Google's Business Approach to Building Wind Energy
Wind energy just got a nice bump. It came after a key federal agency authorized a project funded in part by Google to lay the groundwork for an underwater power line. The off-shore wind deal, known as the Atlantic Wind Connection, could start putting steel in the ocean by 2014.
Clean energy has been given a thumping from its opponents in recent months. And while this $5 billion project would be getting its money from private investors, it would still rely on the same kinds of tax breaks provided to developers of wind -- programs that are set to expire by year-end. At issue is whether the country wants more wind and if so, does it want to invest public resources off-shore.
The Atlantic Wind Connection would take place over at least 10 years and would have the potential of delivering 7,000 megawatts of wind energy to states along the East Coast, some of which have set renewable portfolio standards. That would increase the venture's attraction despite being considerably more expensive than on-land generation.
“This decision is an important step to advancing what could be the world’s first integrated electric transmission superhighway for offshore wind,” says Bob Mitchell, chief executive of Trans-Elect, which is partnering with not just Google but also Good Energies and Japanese trading firm, Marubeni.
The Department of Interior’s Bureau of Ocean Energy Management granted its permission to build the underwater line that will eventually stretch 380 miles from Virginia to New Jersey. The agency’s review concludes that no other similar competitors exist in that region that would object to giving the developers rights-of-way. Other federal and state permits are still necessary.
The project, of course, can’t avoid the comparisons to Cape Wind, which has been encumbered in legal battles for a decade but which may start producing power in 2014. The Atlantic wind deal has broader public and political support.
Still, the cost of the project could end up being enormous, or potentially twice as much as a land-based deal. The investors, though, are factoring in potential subsidies and tax benefits as well as tougher environmental regulations dealing with carbon emissions -- calculations that have likely diminished in recent months and which may alter their decision making.
Under the National Offshore Wind Strategy, the U.S. Department of Energy wants to have 10,000 megawatts of offshore wind generating capacity by 2020 and 54,000 by 2030. Those scenarios include development in both federal and state offshore areas, including along Atlantic, Pacific and Gulf coasts as well as in Great Lakes and Hawaiian waters, the agency says.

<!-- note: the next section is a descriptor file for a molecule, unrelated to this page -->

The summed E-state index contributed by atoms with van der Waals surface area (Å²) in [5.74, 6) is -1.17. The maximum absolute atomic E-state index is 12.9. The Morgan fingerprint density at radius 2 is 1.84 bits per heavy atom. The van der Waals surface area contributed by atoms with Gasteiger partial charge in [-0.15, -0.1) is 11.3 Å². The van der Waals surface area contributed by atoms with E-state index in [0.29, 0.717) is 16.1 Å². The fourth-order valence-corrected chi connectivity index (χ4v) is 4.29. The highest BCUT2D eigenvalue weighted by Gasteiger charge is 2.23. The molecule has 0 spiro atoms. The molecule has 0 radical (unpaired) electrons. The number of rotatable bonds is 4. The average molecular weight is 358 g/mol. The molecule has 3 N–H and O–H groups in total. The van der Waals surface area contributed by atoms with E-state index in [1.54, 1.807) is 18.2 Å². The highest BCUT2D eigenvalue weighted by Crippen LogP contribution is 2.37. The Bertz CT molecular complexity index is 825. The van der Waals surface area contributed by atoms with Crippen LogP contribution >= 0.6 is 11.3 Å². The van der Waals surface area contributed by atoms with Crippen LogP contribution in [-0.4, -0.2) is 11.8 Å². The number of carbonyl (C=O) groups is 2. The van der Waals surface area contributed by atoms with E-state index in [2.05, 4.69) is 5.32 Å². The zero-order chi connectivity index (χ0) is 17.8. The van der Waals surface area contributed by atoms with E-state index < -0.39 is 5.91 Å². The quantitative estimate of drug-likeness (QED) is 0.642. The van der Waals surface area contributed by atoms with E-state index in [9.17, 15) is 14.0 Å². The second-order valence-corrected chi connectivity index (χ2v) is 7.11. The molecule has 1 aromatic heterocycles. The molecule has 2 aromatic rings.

“The first-of-its-kind Atlantic Wind Connection is an encouraging sign of significant industry interest in developing the infrastructure to support offshore wind development,” says David Hayes, deputy secretary for the ocean bureau. “It is the type of project that will spur the innovation that will help us stand-up a clean energy economy to power communities up and down the east coast.”
Why would an internet search engine company be interested in building a complex under-water transmission system? For starters, this is not Google's first foray into the energy sphere or even the wind power component of it. To date, the company says that it has invested more than $915 million in the renewable energy sector, including investments in projects capable of generating 1,800 megawatts of power.
Google is a ravenous consumer of electricity and it must find a way to become more efficient and cleaner. By placing its bets on green energy, it is attempting to understand how it works and to help create economies of scale so that it can be cost-effectively generated. It operates hundreds of thousands of servers that use tons of electricity, which are often derived from coal. As the global leader in internet technologies, the web-based giant says that it can do better.
The basic building blocks are already in place. It has gained the experience constructing and designing large-scale data centers. The same lessons apply when it comes to expanding the use of renewable energy, it says, noting that the primary technologies are now available. They just need investment so that they can size up.
“Transmission is one of the key constraints to the wider adoption of clean energy, so this project was a natural fit with our corporate goal of investing in attractive renewable energy projects that can have dramatic impact,” says Rick Needham, director of green business operations at Google.
Commercializing off-shore wind will be daunting. But if it can be cost-effectively achieved and subsequently replicated, the projects would provide a refreshing new source of power to residents along the East Coast, and elsewhere.
EnergyBiz Insider is the Winner of the 2011 Online Column category awarded by Media Industry News, MIN. Ken Silverstein has also been named one of the Top Economics Journalists by Wall Street Economists.